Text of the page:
Maya May Have Caused Civilization-Ending Climate Change – “A satellite program designed to improve environmental policies in Central America has found evidence of ancient, self-induced climate change—offering lessons on how to combat today's warming.”

Sustainability Goes to College – “From using biodiesel in their buses to serving locally grown food in their cafeterias, universities that belong to the Association for the Advancement of Sustainability in Higher Education (AASHE) are taking steps to reduce their environmental impact and build stronger, more self-sufficient communities. AASHE began in 2005 and now boasts a membership of more than 250 colleges and universities throughout the United States and Canada…”


PODCAST: What Human Rights Activists Want from China – “China's policies have had groups like Human Rights Watch on its case for years. Now the upcoming Olympic Games is bringing attention that may force change, says HRW's Minky Worden, editor of China's Great Leap: The Beijing Games and Olympian Human Rights Challenges.”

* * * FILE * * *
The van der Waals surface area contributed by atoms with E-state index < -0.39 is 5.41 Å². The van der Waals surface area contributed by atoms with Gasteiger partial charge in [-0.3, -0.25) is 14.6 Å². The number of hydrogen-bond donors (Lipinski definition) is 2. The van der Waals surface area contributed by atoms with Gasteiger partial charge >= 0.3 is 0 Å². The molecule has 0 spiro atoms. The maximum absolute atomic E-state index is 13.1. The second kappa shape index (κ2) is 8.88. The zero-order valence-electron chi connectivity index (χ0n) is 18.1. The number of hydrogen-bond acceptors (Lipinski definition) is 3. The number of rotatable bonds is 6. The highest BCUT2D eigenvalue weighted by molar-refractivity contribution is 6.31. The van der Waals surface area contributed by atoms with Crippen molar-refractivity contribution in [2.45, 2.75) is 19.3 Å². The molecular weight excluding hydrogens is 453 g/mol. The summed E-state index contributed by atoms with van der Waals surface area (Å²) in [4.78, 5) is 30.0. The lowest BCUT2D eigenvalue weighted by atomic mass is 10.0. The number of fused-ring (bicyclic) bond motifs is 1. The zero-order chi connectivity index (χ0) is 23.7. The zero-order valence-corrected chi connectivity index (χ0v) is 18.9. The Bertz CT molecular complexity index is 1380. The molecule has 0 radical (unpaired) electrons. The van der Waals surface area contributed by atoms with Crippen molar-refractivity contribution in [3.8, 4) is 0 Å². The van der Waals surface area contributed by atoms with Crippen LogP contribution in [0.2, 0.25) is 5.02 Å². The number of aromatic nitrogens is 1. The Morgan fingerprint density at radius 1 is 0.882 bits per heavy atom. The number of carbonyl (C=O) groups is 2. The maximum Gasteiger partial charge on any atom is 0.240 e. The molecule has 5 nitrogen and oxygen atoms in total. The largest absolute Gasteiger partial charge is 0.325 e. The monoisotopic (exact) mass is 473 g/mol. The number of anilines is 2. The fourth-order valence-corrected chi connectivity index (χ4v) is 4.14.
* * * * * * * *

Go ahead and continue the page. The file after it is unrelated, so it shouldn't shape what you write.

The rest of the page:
Samantha Power on stopping genocide – “Samantha Power has a hell of a resume. She’s a celebrated journalist, a Pulitzer-winning author, a Harvard professor and an Obama advisor. She deserves the recognition she gets - she’s one of the smartest people in the world on foreign policy, and especially on the subject of mass atrocities…”

Towards Politics with Heart
– “Heart Politics gatherings have been a regular fixture in the lives of a wide variety of New Zealanders involved in peace, social justice, indigenous and environmental issues. The first ‘Festival of Heart Politics’ in 1989 was held at the Tauhara Centre, a retreat and conference venue overlooking Lake Taupo, at the centre of New Zealand’s North Island…”

Seattle-Area Fires May Be Ecoterror – “Fires gutted four multimillion-dollar model homes in a Seattle suburb on Monday, and authorities found a sign purportedly left by ecoterrorists that mocks claims that the homes were environmentally friendly. "Built Green? Nope black!" said the spray-painted sign that bore the initials of the radical environmental group Earth Liberation Front...”